How Streisand Got Her Start
A new biography of the singer, performing in Brooklyn this week, tells how a penniless teen got her star born
This week, Barbra Streisand returns to Brooklyn for her first public performances in her native borough since moving away more than 50 years ago. News of her homecoming shows was announced in May—with tickets to performances tonight and Saturday selling out months before the $1 billion Barclays Center, where she’ll appear, even opened.
How did this happen? In 1960, Streisand was a 17-year-old kid from Flatbush trying to make it big in Manhattan. Four years later, she was the country’s top-selling female recording artist and was starring on Broadway as Fanny Brice in Funny Girl. How she and her loyal associates transformed her into a beloved and critically acclaimed star is the subject of Hello, Gorgeous: Becoming Barbra Streisand, a new biography by William Mann. (Mann’s previous subjects include Elizabeth Taylor and Katharine Hepburn.) Mann joins Vox Tablet host Sara Ivry to talk about how Streisand exaggerated her “kooky” persona—since traded in for a more poised demeanor, how she sassed Mike Wallace on national television, and how she capitalized on her nontraditional looks. [Running time: 23:05.]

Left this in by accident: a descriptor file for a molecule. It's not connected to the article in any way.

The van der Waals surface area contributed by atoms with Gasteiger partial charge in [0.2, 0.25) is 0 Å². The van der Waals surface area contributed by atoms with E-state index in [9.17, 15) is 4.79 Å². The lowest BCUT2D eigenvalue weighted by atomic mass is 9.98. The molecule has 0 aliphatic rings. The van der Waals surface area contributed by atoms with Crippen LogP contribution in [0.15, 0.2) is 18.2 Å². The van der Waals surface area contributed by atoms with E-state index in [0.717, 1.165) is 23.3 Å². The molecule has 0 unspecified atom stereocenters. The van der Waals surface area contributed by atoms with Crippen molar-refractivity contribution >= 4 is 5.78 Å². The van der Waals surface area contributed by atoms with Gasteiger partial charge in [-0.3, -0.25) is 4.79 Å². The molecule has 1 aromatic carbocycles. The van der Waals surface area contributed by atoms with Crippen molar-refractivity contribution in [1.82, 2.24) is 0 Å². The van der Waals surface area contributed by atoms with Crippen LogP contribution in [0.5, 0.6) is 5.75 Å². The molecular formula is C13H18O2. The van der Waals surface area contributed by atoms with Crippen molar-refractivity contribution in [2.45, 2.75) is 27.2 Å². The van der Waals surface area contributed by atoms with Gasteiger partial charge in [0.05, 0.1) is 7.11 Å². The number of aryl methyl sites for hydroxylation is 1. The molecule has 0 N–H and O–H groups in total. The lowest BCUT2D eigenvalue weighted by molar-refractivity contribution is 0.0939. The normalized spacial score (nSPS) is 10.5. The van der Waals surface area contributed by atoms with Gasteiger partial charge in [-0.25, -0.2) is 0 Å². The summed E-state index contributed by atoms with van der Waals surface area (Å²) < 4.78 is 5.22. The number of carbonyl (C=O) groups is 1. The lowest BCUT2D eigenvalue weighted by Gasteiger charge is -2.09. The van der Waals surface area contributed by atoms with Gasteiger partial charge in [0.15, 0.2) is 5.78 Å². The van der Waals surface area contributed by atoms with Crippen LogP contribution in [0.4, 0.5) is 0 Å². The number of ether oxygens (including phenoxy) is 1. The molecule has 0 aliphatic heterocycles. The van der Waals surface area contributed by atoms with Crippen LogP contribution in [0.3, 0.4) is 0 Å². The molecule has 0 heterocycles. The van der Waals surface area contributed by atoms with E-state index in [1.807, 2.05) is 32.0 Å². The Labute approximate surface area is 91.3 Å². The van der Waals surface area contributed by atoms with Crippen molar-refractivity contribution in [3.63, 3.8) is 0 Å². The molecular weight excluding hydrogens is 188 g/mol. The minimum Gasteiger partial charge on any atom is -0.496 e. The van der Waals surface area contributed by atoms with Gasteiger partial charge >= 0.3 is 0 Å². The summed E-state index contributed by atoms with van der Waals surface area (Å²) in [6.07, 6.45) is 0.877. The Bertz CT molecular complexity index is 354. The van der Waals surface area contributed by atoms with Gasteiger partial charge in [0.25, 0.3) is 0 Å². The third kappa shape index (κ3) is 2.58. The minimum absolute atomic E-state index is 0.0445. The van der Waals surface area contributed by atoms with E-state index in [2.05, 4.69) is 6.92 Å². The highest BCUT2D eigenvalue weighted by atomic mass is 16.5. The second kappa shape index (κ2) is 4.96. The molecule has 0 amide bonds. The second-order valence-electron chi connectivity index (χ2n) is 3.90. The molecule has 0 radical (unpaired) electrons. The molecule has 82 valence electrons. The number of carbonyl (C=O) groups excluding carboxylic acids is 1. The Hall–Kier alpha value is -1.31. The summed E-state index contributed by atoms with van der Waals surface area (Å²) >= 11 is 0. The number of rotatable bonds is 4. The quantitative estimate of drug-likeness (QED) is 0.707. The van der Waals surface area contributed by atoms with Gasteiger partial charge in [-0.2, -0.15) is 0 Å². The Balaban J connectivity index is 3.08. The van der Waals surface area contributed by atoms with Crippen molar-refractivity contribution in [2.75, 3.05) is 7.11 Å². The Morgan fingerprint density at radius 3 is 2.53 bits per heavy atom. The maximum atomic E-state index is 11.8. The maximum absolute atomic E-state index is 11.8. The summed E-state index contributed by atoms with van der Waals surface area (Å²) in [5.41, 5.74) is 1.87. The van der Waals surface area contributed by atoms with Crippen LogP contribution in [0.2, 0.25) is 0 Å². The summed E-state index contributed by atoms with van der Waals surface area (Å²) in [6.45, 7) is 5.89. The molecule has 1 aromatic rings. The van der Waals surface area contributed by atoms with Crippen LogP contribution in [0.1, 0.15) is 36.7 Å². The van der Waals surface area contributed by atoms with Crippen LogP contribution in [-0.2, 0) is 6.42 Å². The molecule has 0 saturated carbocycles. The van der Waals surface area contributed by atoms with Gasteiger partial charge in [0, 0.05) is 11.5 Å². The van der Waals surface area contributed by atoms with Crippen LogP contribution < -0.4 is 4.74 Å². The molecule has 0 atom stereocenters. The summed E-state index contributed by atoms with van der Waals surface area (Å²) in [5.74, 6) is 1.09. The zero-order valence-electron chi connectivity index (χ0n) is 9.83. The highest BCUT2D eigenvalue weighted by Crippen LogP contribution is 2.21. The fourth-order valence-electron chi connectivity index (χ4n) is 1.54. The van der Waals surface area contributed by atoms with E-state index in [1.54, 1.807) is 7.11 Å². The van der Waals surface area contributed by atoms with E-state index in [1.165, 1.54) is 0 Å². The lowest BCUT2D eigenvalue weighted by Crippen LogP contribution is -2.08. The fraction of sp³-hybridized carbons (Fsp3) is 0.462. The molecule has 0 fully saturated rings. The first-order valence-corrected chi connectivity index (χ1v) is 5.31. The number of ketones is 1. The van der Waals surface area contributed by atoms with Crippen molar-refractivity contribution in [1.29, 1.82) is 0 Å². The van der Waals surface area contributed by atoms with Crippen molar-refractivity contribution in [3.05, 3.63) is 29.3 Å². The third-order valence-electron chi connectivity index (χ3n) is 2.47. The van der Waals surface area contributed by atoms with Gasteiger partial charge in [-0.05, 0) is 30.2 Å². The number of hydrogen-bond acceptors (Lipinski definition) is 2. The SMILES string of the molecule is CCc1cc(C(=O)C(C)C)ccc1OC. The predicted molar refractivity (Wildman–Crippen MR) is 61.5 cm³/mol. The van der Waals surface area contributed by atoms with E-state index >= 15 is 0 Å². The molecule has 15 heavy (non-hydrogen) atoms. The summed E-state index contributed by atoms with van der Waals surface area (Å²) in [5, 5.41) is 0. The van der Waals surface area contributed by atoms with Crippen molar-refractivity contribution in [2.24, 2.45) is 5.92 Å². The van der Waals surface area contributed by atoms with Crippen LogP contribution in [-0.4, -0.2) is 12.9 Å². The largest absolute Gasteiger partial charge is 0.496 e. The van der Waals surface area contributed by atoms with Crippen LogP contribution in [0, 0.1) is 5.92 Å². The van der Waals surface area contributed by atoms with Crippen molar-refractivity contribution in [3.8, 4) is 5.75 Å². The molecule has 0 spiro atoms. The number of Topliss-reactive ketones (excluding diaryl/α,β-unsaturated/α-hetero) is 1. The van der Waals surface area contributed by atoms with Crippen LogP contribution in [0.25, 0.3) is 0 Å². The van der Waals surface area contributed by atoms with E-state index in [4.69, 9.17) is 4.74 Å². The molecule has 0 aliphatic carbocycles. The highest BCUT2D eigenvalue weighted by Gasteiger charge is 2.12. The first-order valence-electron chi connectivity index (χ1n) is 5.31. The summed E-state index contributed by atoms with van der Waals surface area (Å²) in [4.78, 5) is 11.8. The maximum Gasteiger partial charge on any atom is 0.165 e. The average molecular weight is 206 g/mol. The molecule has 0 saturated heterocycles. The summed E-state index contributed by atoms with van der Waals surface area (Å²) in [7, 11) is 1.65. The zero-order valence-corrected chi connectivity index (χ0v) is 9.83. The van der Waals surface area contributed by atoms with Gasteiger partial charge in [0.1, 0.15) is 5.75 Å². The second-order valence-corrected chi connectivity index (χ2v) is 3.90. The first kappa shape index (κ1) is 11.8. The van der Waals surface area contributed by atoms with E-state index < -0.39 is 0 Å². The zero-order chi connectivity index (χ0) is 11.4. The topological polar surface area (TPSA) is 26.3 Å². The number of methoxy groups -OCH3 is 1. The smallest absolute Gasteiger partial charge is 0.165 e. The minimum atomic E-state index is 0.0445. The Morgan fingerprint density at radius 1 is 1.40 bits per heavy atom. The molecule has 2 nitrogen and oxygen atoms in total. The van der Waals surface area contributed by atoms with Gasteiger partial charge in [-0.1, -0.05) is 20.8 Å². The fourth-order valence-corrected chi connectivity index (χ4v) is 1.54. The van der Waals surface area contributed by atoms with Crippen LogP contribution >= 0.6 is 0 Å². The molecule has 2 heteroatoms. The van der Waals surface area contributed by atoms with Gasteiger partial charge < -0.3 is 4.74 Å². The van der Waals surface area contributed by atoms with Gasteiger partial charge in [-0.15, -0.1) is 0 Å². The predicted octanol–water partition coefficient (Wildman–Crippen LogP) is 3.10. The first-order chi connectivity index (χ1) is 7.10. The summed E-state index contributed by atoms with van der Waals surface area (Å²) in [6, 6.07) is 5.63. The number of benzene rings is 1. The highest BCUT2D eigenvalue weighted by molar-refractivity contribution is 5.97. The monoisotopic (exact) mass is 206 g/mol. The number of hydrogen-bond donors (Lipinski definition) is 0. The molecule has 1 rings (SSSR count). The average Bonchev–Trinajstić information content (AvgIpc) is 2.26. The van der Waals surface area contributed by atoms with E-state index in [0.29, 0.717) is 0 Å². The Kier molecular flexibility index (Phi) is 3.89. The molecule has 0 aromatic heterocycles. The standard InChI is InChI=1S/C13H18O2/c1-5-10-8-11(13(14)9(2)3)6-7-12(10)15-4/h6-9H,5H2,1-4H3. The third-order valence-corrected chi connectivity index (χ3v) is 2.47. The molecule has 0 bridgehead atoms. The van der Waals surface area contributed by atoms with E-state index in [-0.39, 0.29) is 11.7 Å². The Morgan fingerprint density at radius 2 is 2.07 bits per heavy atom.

The recently discovered street photographer trained her lens on my family—and a lost, genteel world
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